It took some time to process this news; as far out as it is. Last month, CNN announced that they were rebranding their other cable news network Headline News as HLN and giving it a complete makeover too. Borrowing more than the idea of a three lettered name from MTV, HLN is now gunning for the teen demos, and is banking on animation to help them grab it. The only question that is really raised is: why?
If you’re not familiar with Warren Buffet, pretty much all you need to know is that he’s one of the richest men in the world. That doesn’t have a lot to do with animation, at least on the surface, but what Buffet is good at doing (investing) certainly is and his advice is well worth heeding too. Let’s take a look at why that is.
Gender is a topic in animation circles that is gaining more traction lately mainly thanks to a growing realisation that for all the talk of an industry that has less sever gender segregation and under representation than live-action, it’s still a heavily male-dominated industry. That translates into the programming and associated merchandise so easily that it’s long been simply taken for granted. In recent years, the problem has attracted more attention as viewers, consumer groups and activists look to balance the equation for women and females in animation. For an example of a possible fix, we turn to the east, and the hit anime show Attack on Titan.
Over on the Society for Animation Studies blog, Lauren Carr writes about what she perceives as a crisis in animation studies stemming mainly from a desire by students to simply learn the software tools rather than the technique and theory behind animation. If that’s true, then we are heading for an impending apocalypse in the field from which it will be very difficult to recover.
Voice acting isn’t Hank Azaria’s only talent. He’s also an actor and comedian who just happens to excel at creating great characters. One of those creations got him into a bit of difficulty when it emerged that someone else had created something very similar first. Cue a lawsuit to sort it all out that also reveals (at least in the legal sense) what defines a character.
This morning it was announced that Disney has released Frozen for digital downloading through iTunes. What makes this all the more astonishing is that the film remains in general release in cinemas and indeed, remains well inside the top 10; grossing over $4.5 million this past weekend. So why is Disney doing this now? Are they striking while the iron is still hot, or are other motives in play?
There’s an annual report called the Global Animation Industry Report: Strategies, Trends & Opportunities. I wrote about it last year, but since there’s a new report for 2014, I’m writing about it again. While the $5,000 price is a bit too steep for me, you can view the contents online for free, and that’s where one sub-heading picqued my interest: ‘Pixar’s Technological Advantage’. While that may have been true many years ago, does it still hold up?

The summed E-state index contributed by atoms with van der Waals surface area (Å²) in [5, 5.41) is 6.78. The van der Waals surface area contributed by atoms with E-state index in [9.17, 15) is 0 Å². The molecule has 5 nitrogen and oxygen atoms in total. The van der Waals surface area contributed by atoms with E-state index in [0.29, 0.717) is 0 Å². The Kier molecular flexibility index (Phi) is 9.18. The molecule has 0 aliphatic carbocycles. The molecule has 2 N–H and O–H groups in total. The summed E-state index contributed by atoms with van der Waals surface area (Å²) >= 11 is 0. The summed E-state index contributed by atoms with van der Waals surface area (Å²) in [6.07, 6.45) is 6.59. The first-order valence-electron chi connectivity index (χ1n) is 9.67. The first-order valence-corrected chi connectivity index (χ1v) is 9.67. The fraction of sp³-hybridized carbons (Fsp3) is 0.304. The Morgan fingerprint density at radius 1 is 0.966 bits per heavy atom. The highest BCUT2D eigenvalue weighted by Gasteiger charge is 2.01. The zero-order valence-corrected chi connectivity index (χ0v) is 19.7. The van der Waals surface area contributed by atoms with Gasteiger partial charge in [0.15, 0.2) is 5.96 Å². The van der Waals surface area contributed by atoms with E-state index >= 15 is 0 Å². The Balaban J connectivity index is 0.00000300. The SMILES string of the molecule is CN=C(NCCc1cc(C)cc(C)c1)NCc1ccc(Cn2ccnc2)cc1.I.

Animation is a cultural thing, and like anything related to culture, there is national delineations and boundaries. For example, American animation is very, well, American. Canadaian animation is distinctly Canadian. Irish animation probably isn’t really coming from anywhere other than Ireland. And so on. However, the country of an animation’s origin is not the be all and end all of what it means to be animated.
[box color=”blue” align=”center”]Are you receiving the only curated weekly newsletter of animation news and features? Sign up here![/box]
In a brief, but all too painful and to-the-point post over on Tumblr, Keith Lango lays out what it means to create animation for mass consumption. It’s an eye-opener but one that could be said to be necessary for many people working in the industry. The bottom line:
Audiences. Do. Not. Care. About. “Quality”. Animation.
It almost hurts to read but it is absolutely something you should if you want to confront a lot of truths about the animation industry as we know it today.
Of course, why should audiences care. They don’t particularly care about how live-action is made because despite their thirst for making-of extras on DVDs, they remain quite ignorant of what really makes films happen. Why should animation be any different?
Marketing and promotional art is a key piece of the entertainment puzzle and has been a feature of the promotion business since long before film. Film posters are an art in and of themselves, but as Bill Cunningham points out in a guest post over at Truly Free Film, they haven’t kept up with the times.
Almost all films are a commercial venture to some extent but not all are created equal, as the films of Hayao Miyazaki and Disney demonstrate. Both make successful films, but only one does it to genuinely tell stories.